In an article today, The New York Times profiled the rising and falling fortunes of Ocean Village, a massive, brutalist multi-building housing complex in the Far Rockaways section of Queens. This massive eyesore was in sorry shape before Hurricane Sandy, and was nearly uninhabitable afterward. And yet, the day after the superstorm tore the neighborhood even further apart, a new owner signed the papers to purchase Ocean Village.
L+M Development Partners now plans to succeed where its predecessor, Ocean Village Associates, failed. Sophisticated plans for rehabilitating the exteriors of the buildings, refinishing apartments from the floorboards up, and repositioning the property for new tenants — all the while still meeting the needs of subsidized and rent-controlled tenants who currently live there — are all part of L+M’s vision for the future of Ocean Village. The departing management team claimed that meeting all of these goals is impossible, citing the lack of revenue available for upgrades due in part to New York City’s affordable housing program and its onerous requirements.
And yet L+M has built a reputation as being one of the few companies who can embrace, rather than fight against, the city’s affordable housing program and at the same time dramatically improve the performance and market-rate attractiveness of properties. How? One reason may be the company’s business model.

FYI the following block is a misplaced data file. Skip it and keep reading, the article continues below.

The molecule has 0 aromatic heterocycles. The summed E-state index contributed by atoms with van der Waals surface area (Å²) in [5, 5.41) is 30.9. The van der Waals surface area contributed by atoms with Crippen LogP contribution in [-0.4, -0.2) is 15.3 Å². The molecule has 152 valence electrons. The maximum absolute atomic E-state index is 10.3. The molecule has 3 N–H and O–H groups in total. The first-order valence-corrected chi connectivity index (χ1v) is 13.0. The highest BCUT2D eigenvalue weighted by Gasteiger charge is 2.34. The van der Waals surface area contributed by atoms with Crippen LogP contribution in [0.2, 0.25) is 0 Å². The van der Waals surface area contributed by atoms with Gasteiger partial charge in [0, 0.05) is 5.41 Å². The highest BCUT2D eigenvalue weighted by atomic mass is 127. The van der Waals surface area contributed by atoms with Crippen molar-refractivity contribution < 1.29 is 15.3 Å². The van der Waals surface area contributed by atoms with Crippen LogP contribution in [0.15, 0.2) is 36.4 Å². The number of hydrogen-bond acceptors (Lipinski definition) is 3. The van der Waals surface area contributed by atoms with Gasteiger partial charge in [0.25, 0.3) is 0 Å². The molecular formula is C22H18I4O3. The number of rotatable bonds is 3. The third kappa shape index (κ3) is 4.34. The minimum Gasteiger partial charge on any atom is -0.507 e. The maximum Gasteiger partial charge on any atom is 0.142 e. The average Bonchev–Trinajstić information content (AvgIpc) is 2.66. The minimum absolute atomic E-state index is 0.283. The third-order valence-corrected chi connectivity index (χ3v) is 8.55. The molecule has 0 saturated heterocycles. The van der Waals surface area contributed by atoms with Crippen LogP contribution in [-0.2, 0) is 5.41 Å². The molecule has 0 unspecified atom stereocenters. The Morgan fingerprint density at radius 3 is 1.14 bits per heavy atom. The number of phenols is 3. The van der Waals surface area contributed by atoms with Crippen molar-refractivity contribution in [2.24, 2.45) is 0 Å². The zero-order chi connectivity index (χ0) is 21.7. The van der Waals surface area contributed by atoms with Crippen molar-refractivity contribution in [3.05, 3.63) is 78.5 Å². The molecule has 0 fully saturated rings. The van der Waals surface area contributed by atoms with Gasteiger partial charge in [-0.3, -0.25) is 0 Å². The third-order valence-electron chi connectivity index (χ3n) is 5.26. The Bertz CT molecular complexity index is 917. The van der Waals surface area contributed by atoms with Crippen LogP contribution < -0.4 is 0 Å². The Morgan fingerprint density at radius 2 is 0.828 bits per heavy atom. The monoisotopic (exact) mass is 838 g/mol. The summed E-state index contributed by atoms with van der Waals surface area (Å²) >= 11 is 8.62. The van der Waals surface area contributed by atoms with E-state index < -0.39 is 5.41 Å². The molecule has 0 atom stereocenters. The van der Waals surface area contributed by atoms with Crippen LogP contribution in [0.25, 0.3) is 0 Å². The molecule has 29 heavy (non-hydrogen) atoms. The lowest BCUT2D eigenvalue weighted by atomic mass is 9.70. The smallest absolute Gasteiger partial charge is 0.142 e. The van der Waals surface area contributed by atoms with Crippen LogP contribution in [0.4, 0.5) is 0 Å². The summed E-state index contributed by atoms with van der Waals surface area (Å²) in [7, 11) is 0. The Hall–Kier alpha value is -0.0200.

Managing to Double or Triple Bottom Lines
The Times points out that L+M CEO Ron Moelis describes the firm as a “double-bottom line” business, committed both to the long-suffering residents in the community, and to the investors backing the rehabilitation. While the Times article does not specifically discuss the business structure of L+M, one gets the sense that L+M operates as a Benefit Corporation in spirit, if not in legal actuality.
Legally speaking, thirteen states in the U.S. now officially recognize Benefit Corporations, and companies in any state can voluntarily structure their business along similar lines by certifying through programs such as B Corporation.
In short, these companies agree to measure and manage against multiple metrics, many of them following the triple bottom line philosophy of People, Planet and Profit (community impact, environmental impact and shareholder/investor impact). It is an outgrowth of the Corporate Social Responsibility movement, but is geared toward companies of all sizes and goes far beyond what some consider the “greenwashing” trend that makes CSR a questionable practice in the eyes of many.
That means that benefit corporations are finding investors, vendors, partners and customers who are willing to do business with them in part for non-economic reasons. And in case you’re wondering if this trend could impact your old-fashioned, traditional C Corp., S Corp. or LLC in the marketplace, the answer is a resounding yes.
The reality is that companies who operate for more than just profit-making purposes have emerged as serious competitors in every corner of the market. Some are actual nonprofits, some are for-profit subsidiaries of non-profit parent organizations, and some are private companies operating under a double- or triple-bottom line model.
The Emergence of a New Kind of Company